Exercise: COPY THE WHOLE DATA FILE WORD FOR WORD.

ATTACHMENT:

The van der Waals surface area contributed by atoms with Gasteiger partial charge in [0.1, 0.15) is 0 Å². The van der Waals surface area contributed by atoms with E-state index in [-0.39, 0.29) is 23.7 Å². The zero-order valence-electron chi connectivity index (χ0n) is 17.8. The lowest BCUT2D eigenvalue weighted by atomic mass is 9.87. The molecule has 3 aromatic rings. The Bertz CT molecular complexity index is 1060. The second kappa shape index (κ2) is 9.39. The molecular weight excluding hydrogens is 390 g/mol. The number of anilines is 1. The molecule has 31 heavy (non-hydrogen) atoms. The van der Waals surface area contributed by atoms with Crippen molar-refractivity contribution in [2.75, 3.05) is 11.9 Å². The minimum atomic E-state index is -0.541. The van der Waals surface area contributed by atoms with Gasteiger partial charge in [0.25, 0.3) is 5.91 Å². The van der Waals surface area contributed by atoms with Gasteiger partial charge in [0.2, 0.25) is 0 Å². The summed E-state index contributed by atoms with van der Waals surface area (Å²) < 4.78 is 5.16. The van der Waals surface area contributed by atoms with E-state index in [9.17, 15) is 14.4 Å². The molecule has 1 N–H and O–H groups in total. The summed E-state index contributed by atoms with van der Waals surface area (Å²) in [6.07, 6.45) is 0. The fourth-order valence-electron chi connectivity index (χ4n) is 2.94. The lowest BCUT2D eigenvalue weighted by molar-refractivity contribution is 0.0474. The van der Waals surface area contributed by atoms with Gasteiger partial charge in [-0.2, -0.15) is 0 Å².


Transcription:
The van der Waals surface area contributed by atoms with Gasteiger partial charge in [0.1, 0.15) is 0 Å². The van der Waals surface area contributed by atoms with E-state index in [-0.39, 0.29) is 23.7 Å². The zero-order valence-electron chi connectivity index (χ0n) is 17.8. The lowest BCUT2D eigenvalue weighted by atomic mass is 9.87. The molecule has 3 aromatic rings. The Bertz CT molecular complexity index is 1060. The second kappa shape index (κ2) is 9.39. The molecular weight excluding hydrogens is 390 g/mol. The number of anilines is 1. The molecule has 31 heavy (non-hydrogen) atoms. The van der Waals surface area contributed by atoms with Crippen molar-refractivity contribution in [2.75, 3.05) is 11.9 Å². The minimum atomic E-state index is -0.541. The van der Waals surface area contributed by atoms with Gasteiger partial charge in [0.25, 0.3) is 5.91 Å². The van der Waals surface area contributed by atoms with Gasteiger partial charge in [0.2, 0.25) is 0 Å². The summed E-state index contributed by atoms with van der Waals surface area (Å²) < 4.78 is 5.16. The van der Waals surface area contributed by atoms with E-state index in [9.17, 15) is 14.4 Å². The molecule has 1 N–H and O–H groups in total. The summed E-state index contributed by atoms with van der Waals surface area (Å²) in [6.07, 6.45) is 0. The fourth-order valence-electron chi connectivity index (χ4n) is 2.94. The lowest BCUT2D eigenvalue weighted by molar-refractivity contribution is 0.0474. The van der Waals surface area contributed by atoms with Gasteiger partial charge in [-0.2, -0.15) is 0 Å².